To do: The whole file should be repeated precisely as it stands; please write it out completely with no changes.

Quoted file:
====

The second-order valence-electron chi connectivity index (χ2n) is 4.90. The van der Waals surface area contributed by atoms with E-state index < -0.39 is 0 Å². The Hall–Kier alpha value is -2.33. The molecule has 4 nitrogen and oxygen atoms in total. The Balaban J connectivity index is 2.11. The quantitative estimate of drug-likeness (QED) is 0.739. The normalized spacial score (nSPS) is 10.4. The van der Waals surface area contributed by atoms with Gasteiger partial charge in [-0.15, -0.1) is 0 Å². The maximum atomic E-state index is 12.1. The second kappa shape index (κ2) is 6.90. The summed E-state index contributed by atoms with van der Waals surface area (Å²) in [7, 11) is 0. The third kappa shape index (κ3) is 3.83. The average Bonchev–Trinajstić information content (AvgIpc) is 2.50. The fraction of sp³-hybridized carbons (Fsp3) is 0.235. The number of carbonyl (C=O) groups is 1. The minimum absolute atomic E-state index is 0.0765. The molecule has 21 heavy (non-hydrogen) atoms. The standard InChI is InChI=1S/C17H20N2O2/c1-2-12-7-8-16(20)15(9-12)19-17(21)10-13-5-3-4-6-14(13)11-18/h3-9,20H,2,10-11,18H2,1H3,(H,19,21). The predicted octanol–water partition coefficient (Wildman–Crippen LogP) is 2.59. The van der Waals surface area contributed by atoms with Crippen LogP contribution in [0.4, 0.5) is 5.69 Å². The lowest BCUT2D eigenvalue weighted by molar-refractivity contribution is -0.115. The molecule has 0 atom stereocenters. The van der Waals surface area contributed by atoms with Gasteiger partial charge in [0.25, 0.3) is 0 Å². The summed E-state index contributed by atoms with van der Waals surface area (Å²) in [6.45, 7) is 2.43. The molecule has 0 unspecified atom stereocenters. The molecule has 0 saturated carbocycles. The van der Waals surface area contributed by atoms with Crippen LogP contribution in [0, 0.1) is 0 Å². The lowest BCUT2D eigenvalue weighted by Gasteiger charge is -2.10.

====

The second-order valence-electron chi connectivity index (χ2n) is 4.90. The van der Waals surface area contributed by atoms with E-state index < -0.39 is 0 Å². The Hall–Kier alpha value is -2.33. The molecule has 4 nitrogen and oxygen atoms in total. The Balaban J connectivity index is 2.11. The quantitative estimate of drug-likeness (QED) is 0.739. The normalized spacial score (nSPS) is 10.4. The van der Waals surface area contributed by atoms with Gasteiger partial charge in [-0.15, -0.1) is 0 Å². The maximum atomic E-state index is 12.1. The second kappa shape index (κ2) is 6.90. The summed E-state index contributed by atoms with van der Waals surface area (Å²) in [7, 11) is 0. The third kappa shape index (κ3) is 3.83. The average Bonchev–Trinajstić information content (AvgIpc) is 2.50. The fraction of sp³-hybridized carbons (Fsp3) is 0.235. The number of carbonyl (C=O) groups is 1. The minimum absolute atomic E-state index is 0.0765. The molecule has 21 heavy (non-hydrogen) atoms. The standard InChI is InChI=1S/C17H20N2O2/c1-2-12-7-8-16(20)15(9-12)19-17(21)10-13-5-3-4-6-14(13)11-18/h3-9,20H,2,10-11,18H2,1H3,(H,19,21). The predicted octanol–water partition coefficient (Wildman–Crippen LogP) is 2.59. The van der Waals surface area contributed by atoms with Crippen LogP contribution in [0.4, 0.5) is 5.69 Å². The lowest BCUT2D eigenvalue weighted by molar-refractivity contribution is -0.115. The molecule has 0 atom stereocenters. The van der Waals surface area contributed by atoms with Gasteiger partial charge in [0.25, 0.3) is 0 Å². The summed E-state index contributed by atoms with van der Waals surface area (Å²) in [6.45, 7) is 2.43. The molecule has 0 unspecified atom stereocenters. The molecule has 0 saturated carbocycles. The van der Waals surface area contributed by atoms with Crippen LogP contribution in [0, 0.1) is 0 Å². The lowest BCUT2D eigenvalue weighted by Gasteiger charge is -2.10.